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Growing up near the ocean, tanning was a way of life. This was during the 60s – when the only things that mattered on the beach were dating the c...

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Jun 13, 2011

Melanoma

melanoma
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What causes melanoma?  

Malignant melanoma is caused primarily by ultraviolet (U.V.) radiation from the sun.  Radiation can damage the DNA which controls how our skin cells behave.  In the case of malignant melanoma, damaged DNA causes the cells to grow abnormally.

Heredity is also a risk factor for melanoma.  A person who is closely related to someone with melanoma is at greater risk of developing the disease.  Other significant risk factors include skin that freckles or burns easily, fair hair, blue or green eyes, and sunburns.  In fact, having five or more sunburns in a person’s life doubles their risk of melanoma.  Having atypical moles (known as dysplastic nevi) can also contribute to melanoma risk.  Whereas normal moles are round or oval in shape with a well-defined edge, atypical moles have a hazy or irregular border and splotchy coloring.  People who have atypical moles have more risk of developing melanoma and are advised to check their skin regularly.  Knowing your ABCDEs of melanoma may help to save a life.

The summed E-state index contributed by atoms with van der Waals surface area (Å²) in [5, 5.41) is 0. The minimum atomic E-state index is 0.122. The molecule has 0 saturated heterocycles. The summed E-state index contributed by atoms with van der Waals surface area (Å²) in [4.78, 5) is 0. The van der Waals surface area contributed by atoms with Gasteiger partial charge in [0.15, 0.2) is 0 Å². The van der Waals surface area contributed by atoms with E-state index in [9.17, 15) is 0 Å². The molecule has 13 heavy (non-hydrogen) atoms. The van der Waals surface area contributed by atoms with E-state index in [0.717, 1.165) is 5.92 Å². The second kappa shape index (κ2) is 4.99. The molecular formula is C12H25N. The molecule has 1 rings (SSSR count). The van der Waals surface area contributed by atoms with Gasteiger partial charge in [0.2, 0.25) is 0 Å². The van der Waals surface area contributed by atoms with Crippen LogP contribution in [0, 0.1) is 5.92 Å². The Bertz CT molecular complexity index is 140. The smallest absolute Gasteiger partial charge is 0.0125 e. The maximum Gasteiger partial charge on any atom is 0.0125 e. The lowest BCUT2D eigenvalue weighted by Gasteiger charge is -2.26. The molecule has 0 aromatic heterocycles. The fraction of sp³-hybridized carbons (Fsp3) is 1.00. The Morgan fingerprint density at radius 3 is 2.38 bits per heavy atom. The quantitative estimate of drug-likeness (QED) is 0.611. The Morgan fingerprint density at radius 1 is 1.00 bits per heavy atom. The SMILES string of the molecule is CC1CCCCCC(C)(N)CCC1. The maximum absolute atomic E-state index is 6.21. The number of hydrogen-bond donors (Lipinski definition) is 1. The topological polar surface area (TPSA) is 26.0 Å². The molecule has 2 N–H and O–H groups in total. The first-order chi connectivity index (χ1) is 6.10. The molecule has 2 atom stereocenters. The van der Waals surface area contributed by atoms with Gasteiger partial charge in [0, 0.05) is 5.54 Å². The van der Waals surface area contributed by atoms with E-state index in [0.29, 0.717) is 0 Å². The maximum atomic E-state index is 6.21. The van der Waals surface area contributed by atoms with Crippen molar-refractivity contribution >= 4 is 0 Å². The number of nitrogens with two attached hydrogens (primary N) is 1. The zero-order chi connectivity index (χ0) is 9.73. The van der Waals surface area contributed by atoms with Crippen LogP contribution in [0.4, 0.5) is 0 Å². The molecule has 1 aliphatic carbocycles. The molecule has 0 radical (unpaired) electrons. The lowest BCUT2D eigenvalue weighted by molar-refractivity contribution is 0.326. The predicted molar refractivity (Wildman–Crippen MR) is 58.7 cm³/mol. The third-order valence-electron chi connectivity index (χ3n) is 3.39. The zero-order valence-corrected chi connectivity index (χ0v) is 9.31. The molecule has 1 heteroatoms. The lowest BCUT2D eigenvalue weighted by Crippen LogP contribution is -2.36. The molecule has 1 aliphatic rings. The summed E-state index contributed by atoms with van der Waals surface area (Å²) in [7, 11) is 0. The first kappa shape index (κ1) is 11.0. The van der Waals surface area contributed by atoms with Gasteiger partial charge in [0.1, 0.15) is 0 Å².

Why treat malignant melanoma?

Left untreated, malignant melanoma can be a fatal condition.  It accounts for only three percent of skin cancer cases, but is responsible for 75 percent of skin cancer deaths.  The majority of people affected by melanoma are white men aged over 50, but it is also the most common form of cancer in young adults and a common form of skin cancer in women aged below 40.  The good news, however, is that the survival rate for melanoma is around 99 percent when the disease is found early.  People who believe that they may be at increased risk of melanoma should check their own skin regularly and undergo an annual full body examination with one of our board-certified dermatologists.

Should you develop a suspicious growth or patch of skin or notice a new or changing mole, please call to request an appointment with one of our dermatologists immediately.

If you are interested in learning more about skin cancer treatments, skin cancer surgery, medical dermatology or cosmetic dermatology in the Rock Hill, South Carolina, and Charlotte, North Carolina metro area, click here to request an appointment with Dr. Timothy Woodall, Dr. Richard White, or Ms. Kristin Berka. Or you can call our office, The Palmetto Skin & Laser Center, at (803) 329-6030 to schedule your appointment.